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Analysis: Who did what for Ireland in the rucks against South Africa?

Paul O’Connell was a leader for Ireland last weekend in more ways than one.

Paul O'Connell and Devin Toner prepare to clear some South African bodies.
Paul O'Connell and Devin Toner prepare to clear some South African bodies.
Image: Cathal Noonan/INPHO

GIVEN THAT JOE Schmidt’s coaching philosophy is strongly founded on winning the breakdown and ruck, it makes sense to analyse his Ireland team more deeply in that area of the game than others.

The Kiwi places great demands on his players in those post-tackle situations, as do most coaches in the world. Losing the breakdown battle very often leads to losing matches, so it makes sense that Schmidt focuses intently on that contest.

Before we go any further, we would like to point out that the following article is heavily inspired by the magnificent ‘Ruck Marks’ articles done by the excellent Digging Like a Demented Mole blog.

Similarly to that work by the Demented Mole, this piece is based around an in-depth examination of every breakdown and ruck in Ireland’s meeting with South Africa last weekend.

We have studied this area of the game both when Ireland had the ball and when they were not in possession but competing to get it back. Every action by every Irish player at the breakdown and ruck has been accounted for* and the results underline the importance of certain figures.

*This analysis of the Ireland v South Africa match was undertaken through one set of eyes and over the course of a stop-start viewing of the game. If there are any minor inaccuracies, for that we apologise.

Habits reinforced

From a team point of view, Ireland’s performance at ruck time in Saturday’s game certainly reinforced the habits of last season’s Six Nations triumph. Schmidt simply isn’t a fan of having his players attempt to offload the ball in contact.

Against South Africa, Irish players didn’t offload the ball even once. There were examples of offloads last season, notably from Brian O’Driscoll, but overall Schmidt’s has been a no-offload manifesto, one that appears set to continue in the high-profile games at least.

Dominant Devin Toner and Peter O'Mahony combine for a powerful clear-out on Duane Vermeuelen last weekend.

Chris Henry explained to TheScore.ie last season that Schmidt simply prefers his players to have a clear understanding of who is carrying the ball, and who is going to ruck. Supporting players are less inclined to stand off waiting for a potential offload, and more likely to hammer directly over the ball, thus producing secure, quick ball to attack from.

It was the same story against the Boks last weekend, as Ireland placed huge emphasis on securing their ball, sending in three or four players to the ruck when that was required.

Such a dedication of numbers to the ruck also took into account the threat of South Africa defensively, with the likes of Duane Vermeulen, Bismarck du Plessis and Marcel Coetzee always major turnover dangers.

Ireland limited them to just a single turnover at the breakdown at the Aviva Stadium, hammering bodies into contact in order to prevent the Boks from getting their hands on the ball after the tackle.

The numbers

Before we go any further, let’s just underline exactly what it is we have taken into account.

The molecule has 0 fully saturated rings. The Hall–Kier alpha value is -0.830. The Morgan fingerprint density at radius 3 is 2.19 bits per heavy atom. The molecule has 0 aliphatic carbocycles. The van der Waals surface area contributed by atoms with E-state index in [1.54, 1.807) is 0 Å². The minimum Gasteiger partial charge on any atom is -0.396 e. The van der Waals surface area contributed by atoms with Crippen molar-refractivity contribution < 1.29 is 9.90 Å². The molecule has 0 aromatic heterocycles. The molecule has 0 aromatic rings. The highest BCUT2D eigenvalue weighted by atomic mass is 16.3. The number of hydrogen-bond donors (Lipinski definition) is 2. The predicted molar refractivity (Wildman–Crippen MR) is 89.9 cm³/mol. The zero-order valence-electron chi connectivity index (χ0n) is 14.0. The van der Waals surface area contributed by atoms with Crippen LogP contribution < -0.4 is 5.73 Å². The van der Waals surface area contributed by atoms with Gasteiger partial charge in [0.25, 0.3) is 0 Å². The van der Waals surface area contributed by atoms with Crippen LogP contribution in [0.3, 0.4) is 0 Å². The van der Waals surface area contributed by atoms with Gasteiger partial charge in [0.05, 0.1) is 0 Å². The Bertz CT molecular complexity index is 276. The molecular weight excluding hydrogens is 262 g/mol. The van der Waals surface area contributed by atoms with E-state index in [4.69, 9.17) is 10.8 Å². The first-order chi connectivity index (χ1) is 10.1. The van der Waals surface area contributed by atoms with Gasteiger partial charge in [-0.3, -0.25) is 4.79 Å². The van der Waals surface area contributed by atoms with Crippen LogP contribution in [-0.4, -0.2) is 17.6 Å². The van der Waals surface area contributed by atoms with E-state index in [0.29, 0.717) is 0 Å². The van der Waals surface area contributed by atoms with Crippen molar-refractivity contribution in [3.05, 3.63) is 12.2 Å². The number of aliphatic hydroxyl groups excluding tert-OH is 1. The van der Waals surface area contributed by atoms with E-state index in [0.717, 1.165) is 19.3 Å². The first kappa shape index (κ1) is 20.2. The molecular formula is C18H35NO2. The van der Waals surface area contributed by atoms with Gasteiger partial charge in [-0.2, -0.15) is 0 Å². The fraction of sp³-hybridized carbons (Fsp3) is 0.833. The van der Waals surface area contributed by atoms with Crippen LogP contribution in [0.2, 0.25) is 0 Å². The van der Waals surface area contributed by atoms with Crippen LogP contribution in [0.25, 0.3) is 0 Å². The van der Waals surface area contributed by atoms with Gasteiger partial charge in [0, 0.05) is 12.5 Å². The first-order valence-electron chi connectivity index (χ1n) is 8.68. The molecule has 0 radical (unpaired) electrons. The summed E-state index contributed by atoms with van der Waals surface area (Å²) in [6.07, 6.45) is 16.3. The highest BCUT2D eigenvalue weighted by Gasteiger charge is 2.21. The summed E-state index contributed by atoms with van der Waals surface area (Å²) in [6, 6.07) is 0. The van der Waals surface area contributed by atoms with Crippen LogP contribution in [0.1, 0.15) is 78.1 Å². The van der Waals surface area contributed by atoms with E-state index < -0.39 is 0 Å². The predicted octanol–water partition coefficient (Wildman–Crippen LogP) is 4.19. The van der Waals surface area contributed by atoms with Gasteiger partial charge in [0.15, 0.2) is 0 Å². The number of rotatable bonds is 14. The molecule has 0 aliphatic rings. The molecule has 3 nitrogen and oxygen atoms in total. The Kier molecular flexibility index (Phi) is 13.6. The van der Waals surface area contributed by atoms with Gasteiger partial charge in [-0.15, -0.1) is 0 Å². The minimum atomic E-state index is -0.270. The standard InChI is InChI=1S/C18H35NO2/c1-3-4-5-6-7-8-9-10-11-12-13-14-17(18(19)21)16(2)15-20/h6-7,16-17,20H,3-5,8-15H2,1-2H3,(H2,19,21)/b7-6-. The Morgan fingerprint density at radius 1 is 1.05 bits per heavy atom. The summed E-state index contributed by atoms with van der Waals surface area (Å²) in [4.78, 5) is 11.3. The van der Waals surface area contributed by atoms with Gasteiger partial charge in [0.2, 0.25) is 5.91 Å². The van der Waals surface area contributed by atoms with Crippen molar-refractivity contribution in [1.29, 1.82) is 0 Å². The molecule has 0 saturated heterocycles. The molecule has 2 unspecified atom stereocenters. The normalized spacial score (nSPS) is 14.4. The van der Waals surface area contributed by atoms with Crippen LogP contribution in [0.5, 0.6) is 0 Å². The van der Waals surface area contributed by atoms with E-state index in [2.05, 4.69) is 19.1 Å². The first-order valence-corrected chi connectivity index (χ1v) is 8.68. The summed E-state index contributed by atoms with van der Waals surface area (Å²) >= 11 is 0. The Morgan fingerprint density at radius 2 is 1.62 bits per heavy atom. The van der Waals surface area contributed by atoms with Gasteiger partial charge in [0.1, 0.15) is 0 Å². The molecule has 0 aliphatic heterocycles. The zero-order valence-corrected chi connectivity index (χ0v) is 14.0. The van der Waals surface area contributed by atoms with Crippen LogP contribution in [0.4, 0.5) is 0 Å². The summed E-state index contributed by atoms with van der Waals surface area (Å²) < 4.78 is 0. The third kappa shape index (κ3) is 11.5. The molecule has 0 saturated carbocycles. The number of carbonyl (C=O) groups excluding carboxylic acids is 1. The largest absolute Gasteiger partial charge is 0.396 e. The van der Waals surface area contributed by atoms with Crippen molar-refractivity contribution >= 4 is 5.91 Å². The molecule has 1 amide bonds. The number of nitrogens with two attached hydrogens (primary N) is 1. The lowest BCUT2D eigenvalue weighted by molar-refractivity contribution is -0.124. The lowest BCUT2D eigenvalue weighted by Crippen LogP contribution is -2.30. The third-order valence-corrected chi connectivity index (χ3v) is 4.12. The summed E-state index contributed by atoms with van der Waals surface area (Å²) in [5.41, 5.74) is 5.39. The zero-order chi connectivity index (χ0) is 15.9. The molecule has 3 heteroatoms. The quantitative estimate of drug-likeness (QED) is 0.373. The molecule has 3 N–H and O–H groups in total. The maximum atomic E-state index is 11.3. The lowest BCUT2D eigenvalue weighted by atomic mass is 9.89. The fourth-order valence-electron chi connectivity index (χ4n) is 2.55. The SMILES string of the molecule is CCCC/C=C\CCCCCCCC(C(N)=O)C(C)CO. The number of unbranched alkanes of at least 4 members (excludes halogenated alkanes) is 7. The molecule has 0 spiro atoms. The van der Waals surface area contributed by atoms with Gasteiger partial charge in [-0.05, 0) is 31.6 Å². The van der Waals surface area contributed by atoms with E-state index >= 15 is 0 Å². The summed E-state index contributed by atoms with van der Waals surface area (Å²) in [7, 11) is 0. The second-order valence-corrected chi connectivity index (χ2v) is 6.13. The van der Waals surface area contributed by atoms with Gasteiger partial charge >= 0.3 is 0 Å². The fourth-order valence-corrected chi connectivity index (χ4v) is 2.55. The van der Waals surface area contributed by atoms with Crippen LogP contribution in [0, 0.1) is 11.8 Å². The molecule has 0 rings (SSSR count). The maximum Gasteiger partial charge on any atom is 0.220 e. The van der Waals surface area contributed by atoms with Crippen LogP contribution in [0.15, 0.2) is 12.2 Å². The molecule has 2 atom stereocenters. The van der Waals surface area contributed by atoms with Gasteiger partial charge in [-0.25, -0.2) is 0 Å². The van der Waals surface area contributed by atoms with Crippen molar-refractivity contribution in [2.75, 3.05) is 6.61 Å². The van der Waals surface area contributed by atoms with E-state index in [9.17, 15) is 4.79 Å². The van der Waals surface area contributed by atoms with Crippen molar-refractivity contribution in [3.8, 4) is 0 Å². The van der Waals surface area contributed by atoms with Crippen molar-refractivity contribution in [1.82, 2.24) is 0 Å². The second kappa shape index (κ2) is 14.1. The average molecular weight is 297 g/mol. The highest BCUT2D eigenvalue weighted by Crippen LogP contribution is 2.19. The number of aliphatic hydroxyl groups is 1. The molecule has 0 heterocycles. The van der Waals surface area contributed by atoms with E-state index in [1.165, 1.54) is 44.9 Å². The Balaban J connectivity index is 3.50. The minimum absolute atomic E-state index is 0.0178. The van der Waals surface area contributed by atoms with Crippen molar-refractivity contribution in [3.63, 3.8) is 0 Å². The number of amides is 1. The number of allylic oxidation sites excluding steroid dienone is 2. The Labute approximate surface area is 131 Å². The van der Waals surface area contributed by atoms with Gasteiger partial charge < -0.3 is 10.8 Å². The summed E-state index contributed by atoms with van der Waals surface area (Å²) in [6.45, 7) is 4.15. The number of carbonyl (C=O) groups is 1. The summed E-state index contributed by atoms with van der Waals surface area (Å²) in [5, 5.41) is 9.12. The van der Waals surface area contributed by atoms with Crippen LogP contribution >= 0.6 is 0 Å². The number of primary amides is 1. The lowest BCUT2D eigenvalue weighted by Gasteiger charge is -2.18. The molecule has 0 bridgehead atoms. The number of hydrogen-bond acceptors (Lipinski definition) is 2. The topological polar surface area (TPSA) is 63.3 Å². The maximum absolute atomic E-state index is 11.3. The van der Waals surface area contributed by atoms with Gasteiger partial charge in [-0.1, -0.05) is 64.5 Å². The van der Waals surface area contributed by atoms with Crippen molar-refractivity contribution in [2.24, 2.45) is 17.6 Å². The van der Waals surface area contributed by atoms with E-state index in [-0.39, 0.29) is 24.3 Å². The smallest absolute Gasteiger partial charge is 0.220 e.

The following number and analysis relate entirely to the actions of Irish players at the breakdown and ruck after a tackle has been completed. We have not included incidences of mauls breaking down, unless there has been a clear detachment from the maul and then a tackle.

When we refer to the ‘breakdown’ here, we mean the situation in the split second after a tackle has been made and no ruck has formed. The term ‘ruck’ signifies the meeting of at least one player from each team over the tackle in a contest for the ball.

Paul O'Connell 12/11/2014 Paul O'Connell's work rate makes him a key rucking player for Ireland. Source: Dan Sheridan/INPHO

The numbers we have compiled are not only for attack, but also from an Irish defensive point of view.

Any time a Irish player who was not the tackler competed for the ball, either by getting their hands on it before a ruck had formed or by contesting in the ruck, we took that into account too.

While that generally doesn’t include the tackling player, there were occasions on which the tackler bounced back to his feet to compete and therefore became part of the ruck, meaning their actions were recorded.

All in all, we are dealing with a total of 116 rucks, but there were 256 individual player actions within those scenarios [taking into account multiple players clearing an attacking ruck or multiple Irish defenders contesting South Africa possession].

Quality of the effort

When looking at Ireland’s rucking in attack, we have marked players in terms of their arrival to the ruck. That is, was the player first on the scene post-tackle, secondthird, or even fourth to arrive?

It’s great to know who was first to the breakdown in attack most often, but we also need to account for the quality of each player’s rucking effort too. Otherwise, we’re just left with a pile of relatively meaningless numbers.

Rhys Ruddock was the first man to arrive on eight occasions, but how effective was he once in position?

In order to attribute quality to each rucking effort, we’ve gone for five degrees of competence - dominanteffectiveguardpresent and ineffective.

dominant act of rucking signifies a moment where we actively think ‘wow, what a high-quality clear-out.’ These incidences are obviously quite rare, and involve cleaning a defensive player out extremely swiftly, ensuring optimal quick ball. Removal of a major turnover threat would also generally qualify as dominant.

An effective rucking action is any one which effectively clears out a defensive player, in a less breathtaking way than the dominant category. It generally involves moving a body that is not a major turnover threat.

guard action signifies a player who does not actually engage a defensive player, but is present at the ruck to guard the ball, discouraging the defence from attempting to make a steal.

Simon Zebo 12/11/2014 Simon Zebo had a good rucking performance for Ireland last weekend. Source: Dan Sheridan/INPHO

The present marker is used to note any player who is involved in the ruck, but has no major effect on it either positively or negatively.

Finally, an ineffective marking indicates poor rucking from a player, whereby they perhaps failed to clear a turnover danger or were very slow to do so.